Former Mets batting coach Phil Cavarretta passed away yesterday at age 94. Cavarretta joined the Mets in 1973 as a batting instructor, working with major league hitters during Spring Training and then the minor league hitters once the season started. In 1975 he was added to the major league staff on a full-time basis, where he remained through the 1978 season.

Batting coaches were not an automatic thing for major league teams back in the 1970s and it was a big deal when the Mets hired Cavarretta to a full-time position with the big club. Mets announcers talked frequently about his background, which included winning the Most Valuable Player in the 1945 season.

In 1974, the Mets coaches were Rube Walker (pitching), Roy McMillan (first base), Eddie Yost (3B), Joe Pignatano (bullpen) and Willie Mays (general assistant). Yost led the league in walks six times during his career, finished with over 100 twice more and two other times had 90 walks in a season. The 1974 Mets did not have one player on their team finish with 90 walks, so it would have been curious to see how Yost would have done with the job.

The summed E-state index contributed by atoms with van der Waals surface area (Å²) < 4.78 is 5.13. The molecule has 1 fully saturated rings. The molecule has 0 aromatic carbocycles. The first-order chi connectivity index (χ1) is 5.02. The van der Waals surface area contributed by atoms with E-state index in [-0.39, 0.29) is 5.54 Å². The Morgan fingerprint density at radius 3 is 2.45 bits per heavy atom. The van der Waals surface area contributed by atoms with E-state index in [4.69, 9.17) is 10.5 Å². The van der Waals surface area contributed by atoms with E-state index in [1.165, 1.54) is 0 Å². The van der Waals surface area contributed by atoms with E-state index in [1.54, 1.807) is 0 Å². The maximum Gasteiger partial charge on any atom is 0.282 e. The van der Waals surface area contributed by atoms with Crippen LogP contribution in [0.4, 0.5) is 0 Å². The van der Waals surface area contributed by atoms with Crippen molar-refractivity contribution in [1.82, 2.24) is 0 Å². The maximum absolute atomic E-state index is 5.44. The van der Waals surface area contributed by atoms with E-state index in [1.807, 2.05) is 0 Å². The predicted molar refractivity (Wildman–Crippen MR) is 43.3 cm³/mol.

But the old H.L. Mencken quote goes, Those who can do, those who can’t teach. Cavarretta certainly could do, as he had a 22-year career in the majors and finished with 1977 hits. While his MVP came during World War II, he also drew votes in six other seasons, and as late as 1951. Whether Cavarretta could teach is open for debate.

He was generally well-regarded at the time. However, the late 70s Mets were hardly known as an offensive powerhouse. But it hardly seems fair to blame Cavarretta for that, as you cannot make chicken salad from some of the hitters he had to work with on the Mets.

After he ended his tenure as a batting coach for the Mets, Cavarretta entered scouting. At the time of his death, he was believed to be the oldest living former major league player. Cavarretta is mostly known as being a Chicago Cub, but he did have ties to the Mets and it is a sad day for the organization.

One comment on “Former Mets batting coach Cavarretta dies

  • Mike Caruso

    R.I.P. Phil Cavarretta. Go Mets!

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